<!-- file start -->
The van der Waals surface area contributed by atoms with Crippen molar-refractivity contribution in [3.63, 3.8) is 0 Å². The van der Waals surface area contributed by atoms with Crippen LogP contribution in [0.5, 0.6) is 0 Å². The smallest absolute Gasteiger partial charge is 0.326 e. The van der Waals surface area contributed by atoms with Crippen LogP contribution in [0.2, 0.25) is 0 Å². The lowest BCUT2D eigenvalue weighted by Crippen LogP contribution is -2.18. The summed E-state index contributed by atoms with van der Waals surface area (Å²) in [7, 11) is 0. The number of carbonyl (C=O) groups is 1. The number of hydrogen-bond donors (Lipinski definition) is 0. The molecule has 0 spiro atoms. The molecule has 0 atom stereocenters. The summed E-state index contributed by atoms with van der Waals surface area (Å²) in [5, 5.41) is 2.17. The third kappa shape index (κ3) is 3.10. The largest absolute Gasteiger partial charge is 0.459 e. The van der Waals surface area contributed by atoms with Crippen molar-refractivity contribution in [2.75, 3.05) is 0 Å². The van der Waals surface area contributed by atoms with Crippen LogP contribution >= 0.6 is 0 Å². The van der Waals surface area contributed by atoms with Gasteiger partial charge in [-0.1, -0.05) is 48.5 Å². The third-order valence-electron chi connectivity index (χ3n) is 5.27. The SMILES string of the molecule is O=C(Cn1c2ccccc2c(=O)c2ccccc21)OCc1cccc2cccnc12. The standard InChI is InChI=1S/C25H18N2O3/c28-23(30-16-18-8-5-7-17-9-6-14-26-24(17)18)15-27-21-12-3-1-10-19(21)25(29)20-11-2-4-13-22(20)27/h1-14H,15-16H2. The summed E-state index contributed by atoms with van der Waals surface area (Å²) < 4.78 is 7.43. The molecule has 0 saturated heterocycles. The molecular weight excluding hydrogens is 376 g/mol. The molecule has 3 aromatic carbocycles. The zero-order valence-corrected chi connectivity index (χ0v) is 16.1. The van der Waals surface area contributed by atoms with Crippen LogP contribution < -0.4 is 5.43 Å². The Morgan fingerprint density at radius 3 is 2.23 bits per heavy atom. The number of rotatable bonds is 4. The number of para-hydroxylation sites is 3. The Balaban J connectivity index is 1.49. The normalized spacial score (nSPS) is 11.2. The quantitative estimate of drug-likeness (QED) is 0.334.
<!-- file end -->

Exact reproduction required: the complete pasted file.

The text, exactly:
The van der Waals surface area contributed by atoms with Crippen molar-refractivity contribution in [3.63, 3.8) is 0 Å². The van der Waals surface area contributed by atoms with Crippen LogP contribution in [0.5, 0.6) is 0 Å². The smallest absolute Gasteiger partial charge is 0.326 e. The van der Waals surface area contributed by atoms with Crippen LogP contribution in [0.2, 0.25) is 0 Å². The lowest BCUT2D eigenvalue weighted by Crippen LogP contribution is -2.18. The summed E-state index contributed by atoms with van der Waals surface area (Å²) in [7, 11) is 0. The number of carbonyl (C=O) groups is 1. The number of hydrogen-bond donors (Lipinski definition) is 0. The molecule has 0 spiro atoms. The molecule has 0 atom stereocenters. The summed E-state index contributed by atoms with van der Waals surface area (Å²) in [5, 5.41) is 2.17. The third kappa shape index (κ3) is 3.10. The largest absolute Gasteiger partial charge is 0.459 e. The van der Waals surface area contributed by atoms with Crippen molar-refractivity contribution in [2.75, 3.05) is 0 Å². The van der Waals surface area contributed by atoms with Crippen LogP contribution >= 0.6 is 0 Å². The van der Waals surface area contributed by atoms with Gasteiger partial charge in [-0.1, -0.05) is 48.5 Å². The third-order valence-electron chi connectivity index (χ3n) is 5.27. The SMILES string of the molecule is O=C(Cn1c2ccccc2c(=O)c2ccccc21)OCc1cccc2cccnc12. The standard InChI is InChI=1S/C25H18N2O3/c28-23(30-16-18-8-5-7-17-9-6-14-26-24(17)18)15-27-21-12-3-1-10-19(21)25(29)20-11-2-4-13-22(20)27/h1-14H,15-16H2. The summed E-state index contributed by atoms with van der Waals surface area (Å²) < 4.78 is 7.43. The molecule has 0 saturated heterocycles. The molecular weight excluding hydrogens is 376 g/mol. The molecule has 3 aromatic carbocycles. The zero-order valence-corrected chi connectivity index (χ0v) is 16.1. The van der Waals surface area contributed by atoms with Crippen LogP contribution < -0.4 is 5.43 Å². The Morgan fingerprint density at radius 3 is 2.23 bits per heavy atom. The number of rotatable bonds is 4. The number of para-hydroxylation sites is 3. The Balaban J connectivity index is 1.49. The normalized spacial score (nSPS) is 11.2. The quantitative estimate of drug-likeness (QED) is 0.334.